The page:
Many of these things you won’t find in your local supermarket. For example, canned meats in the supermarket are loaded with salt, fat, and preservatives. But there are really good canned meats and canned dehydrated veggies are available from many prepper on-line sources. At first glance, these may seem to be too expensive for daily use. I’ve found that this isn’t true – partly because there is little to no waste with them.
I use things such as powdered eggs, powdered milk, dehydrated bell peppers, broccoli, spinach, celery, garlic, tomato powder, etc. I use these daily and I find that even after cans are opened they remain good for weeks and months while simply covered with their plastic lids and stored on my kitchen counter.
Other things, such as buttery spreads in plastic tubs and shrink-wrapped cheese store well in a cool storage room (mine never exceeds 70F even in the summer). I’m now eating Smart balance buttery spread and various cheeses that have been stored on an open shelf for 13 months. They are good! In fact, the cheese improved with age.
Now, to accomplish this I buy small quantities of shelf-stable foods, store them for a while, and then use them as I would in a SHTF situation, see what I like, and then increase my stores of what I do like and what stores well in my non-refrigerated storage room.
My kitchen is all electric. But, I have various improvised wood fired cook stoves that I periodically use to test recipes to ensure that I can cook them safely during a SHTF event. Safety is of paramount importance when canning foods on a wood fired stove. You don’t want to pop-off the safety valve on a pressure cooker because you over-fired the stove or because you spilled the contents of a canning kettle.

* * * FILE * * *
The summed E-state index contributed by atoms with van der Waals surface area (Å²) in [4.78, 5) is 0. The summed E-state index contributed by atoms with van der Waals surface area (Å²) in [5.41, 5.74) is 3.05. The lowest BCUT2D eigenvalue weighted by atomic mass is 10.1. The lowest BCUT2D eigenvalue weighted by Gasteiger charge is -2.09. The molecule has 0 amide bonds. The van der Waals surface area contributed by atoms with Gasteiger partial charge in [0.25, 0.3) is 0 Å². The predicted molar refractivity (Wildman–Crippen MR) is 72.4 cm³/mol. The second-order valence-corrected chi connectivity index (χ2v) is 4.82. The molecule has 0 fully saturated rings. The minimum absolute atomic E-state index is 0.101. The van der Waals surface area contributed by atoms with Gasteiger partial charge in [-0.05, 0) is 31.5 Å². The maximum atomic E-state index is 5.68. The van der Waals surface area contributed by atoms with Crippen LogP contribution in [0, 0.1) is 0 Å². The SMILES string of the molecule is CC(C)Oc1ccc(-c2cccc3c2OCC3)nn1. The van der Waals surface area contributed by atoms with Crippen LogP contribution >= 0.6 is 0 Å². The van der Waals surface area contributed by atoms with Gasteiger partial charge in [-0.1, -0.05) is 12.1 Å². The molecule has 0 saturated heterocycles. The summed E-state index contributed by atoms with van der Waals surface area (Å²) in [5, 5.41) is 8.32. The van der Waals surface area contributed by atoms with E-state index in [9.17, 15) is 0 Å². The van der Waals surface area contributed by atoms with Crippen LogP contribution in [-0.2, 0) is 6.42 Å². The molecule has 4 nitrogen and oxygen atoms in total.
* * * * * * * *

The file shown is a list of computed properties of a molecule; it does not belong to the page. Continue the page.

Yes, I still have a fridge for gourmet delights such as ice cream, frozen raviolis, as well as fresh foods awaiting home preservation.
I am interested in more information on which cheeses you are storing.
Eggs will sometimes float if they are getting old anyway. In fact that is how you test eggs, and any that are over 3 weeks old even unwashed with their natural bloom seal on in cold storage will start to float when tested in plain water. Some people don’t eat eggs at all (egg allergy has increased with the increase of vaccination that uses chicken eggs to produce the vaccines) and wouldn’t have an egg on hand, fresh or not.
Also what about nitrites? I hear that nitrites are necessary to brining? What is “Prague Powder” ?
I hear that the salt to use is non-iodized. But iodine is good for us, prevents thyroid problems. Severe iodine deficiency leads to problems being cold, unenergetic, and thinking issues, even goiter and cretinism. Children born to mothers who are iodine deficient can end up mentally retarded for life. And sea salt naturally has iodine in it. So, is the mandate to use NON iodized salt due to some cosmetic reason, or is there an actual health reason to avoid it in brining meat? does iodine somehow throw off the brining process?